(Reprinted from the Marietta Daily Journal. Written by John Bednarowski, July 11, 2014. Click HERE to read the original article.) 

NASA Girls Stats Soccer Summer Skills Camp is July 7 -10

Stats summer skills camp is guaranteed to help all recreational players at all skills level prepare for the fall season. This is camp is for all ages U10 – U19 girls. The players will be grouped by age and ability. Players of a younger age who are of a higher technical ability may play with an older group to challenge themselves.
Our camp is 9am – 12 noon at Walton high school. The camp is designed to increase the comfort level on the ball in younger players and give older players a better tactical awareness of how to play the game.
Learn all the technical fundamentals of receiving, passing, dribbling, shooting, heading.
Learn the moves to beat players in 1v1 situations
Learn the proper way to defend
Learn how to move off the ball and find space
Learn how to use combination plays
Learn how to play your preferred position for older players
Learn how to support by creating space and not bunching up
All this in a fun challenging environment where you train in groups technically and then apply what you learn in games at the end.
Please use the link to sign up before the deadline arrives July 4th!

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Philip Lutzenkirchen’s sister, Alabama soccer player, remembers brother in letter to fans

Former Auburn tight end Philip Lutzenkirchen poses for a photograph with his younger sister, Abby, a soccer player at Alabama in this undated photo. (Courtesy Abby Lutzenkirchen)

Abby Lutzenkirchen penned a letter to fans and friends Wednesday in the wake of her brother Philip’s passing Sunday and asked to pass it along. Abby plays soccer at Alabama, a school she chose as her big brother was making a name for himself as one of the best tight ends to ever play at Auburn. Abby reflects on their time together as brother and sister, and as star athletes at rival schools.

A public memorial for Philip Lutzenkirchen is scheduled today for 7 p.m. CT at Lassiter High in his hometown of Marietta, Georgia.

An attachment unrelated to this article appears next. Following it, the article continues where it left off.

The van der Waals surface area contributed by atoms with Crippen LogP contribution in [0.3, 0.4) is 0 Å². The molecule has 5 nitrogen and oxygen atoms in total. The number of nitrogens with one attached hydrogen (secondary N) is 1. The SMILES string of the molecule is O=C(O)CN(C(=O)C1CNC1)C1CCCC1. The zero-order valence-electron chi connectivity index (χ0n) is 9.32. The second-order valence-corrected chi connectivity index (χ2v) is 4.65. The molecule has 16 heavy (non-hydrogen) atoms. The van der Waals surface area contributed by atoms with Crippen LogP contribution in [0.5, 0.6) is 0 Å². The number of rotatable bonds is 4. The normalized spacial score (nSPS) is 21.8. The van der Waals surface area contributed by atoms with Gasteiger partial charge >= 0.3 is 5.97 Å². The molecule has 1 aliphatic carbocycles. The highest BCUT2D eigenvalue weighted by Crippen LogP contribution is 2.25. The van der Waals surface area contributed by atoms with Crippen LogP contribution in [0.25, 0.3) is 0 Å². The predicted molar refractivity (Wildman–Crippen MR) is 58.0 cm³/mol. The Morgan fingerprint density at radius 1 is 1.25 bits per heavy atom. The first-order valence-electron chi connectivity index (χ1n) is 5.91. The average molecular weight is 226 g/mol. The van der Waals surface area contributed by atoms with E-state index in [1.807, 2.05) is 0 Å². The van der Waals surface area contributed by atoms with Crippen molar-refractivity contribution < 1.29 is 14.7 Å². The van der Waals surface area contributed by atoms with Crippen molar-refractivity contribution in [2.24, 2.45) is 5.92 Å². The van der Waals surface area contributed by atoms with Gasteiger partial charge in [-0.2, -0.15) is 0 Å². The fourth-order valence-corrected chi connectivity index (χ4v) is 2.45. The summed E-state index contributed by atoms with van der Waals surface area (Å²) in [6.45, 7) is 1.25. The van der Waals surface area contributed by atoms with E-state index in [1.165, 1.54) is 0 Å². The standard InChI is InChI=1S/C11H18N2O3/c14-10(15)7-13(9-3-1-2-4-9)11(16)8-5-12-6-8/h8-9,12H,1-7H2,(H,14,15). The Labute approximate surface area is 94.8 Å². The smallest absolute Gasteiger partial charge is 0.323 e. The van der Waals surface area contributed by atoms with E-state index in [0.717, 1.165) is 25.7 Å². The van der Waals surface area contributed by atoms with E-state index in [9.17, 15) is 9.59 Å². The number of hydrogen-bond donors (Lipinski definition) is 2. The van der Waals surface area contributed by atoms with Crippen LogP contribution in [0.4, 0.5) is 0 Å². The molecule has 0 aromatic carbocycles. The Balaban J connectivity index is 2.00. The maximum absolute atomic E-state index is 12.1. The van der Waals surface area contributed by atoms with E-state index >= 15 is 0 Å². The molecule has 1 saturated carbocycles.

To anyone and everyone who knew my brother:

You always hear and see other people suffering from the death of a family member, but you never think it would happen to you. But, now at age 20, I am having to watch my closest loved ones mourn the death of my beautiful brother and my family’s pride and joy.

No one ever gives you a handbook to guide you through the process of grieving and I have been experiencing that firsthand within the past few days. It is easy to be angry, to get mad and yell. It is easy to cry your eyes out and collapse to the floor. And it is especially easy to question everything that God has done in this life that we live. And while I am feeling all of these emotions, the easiest thing for me to do is to let anyone and everyone who knew, or has been touched by my brother:

Philip and I had a very special relationship being that I was his only little sister. He actually had me as “Baby Sister Abigail” in his phone. Philip was my hero: my knight in shining armor. He was iron man to me, and I made sure that everyone around me knew that I worshiped the ground that he walked on. What made our bond stronger within the past few years is the decision of me to play soccer at Alabama while he was still playing at Auburn. He never lets me forget that I chose to be a “Bammer” but made sure that he was ALWAYS my No. 1 fan, whether he was at my game or not.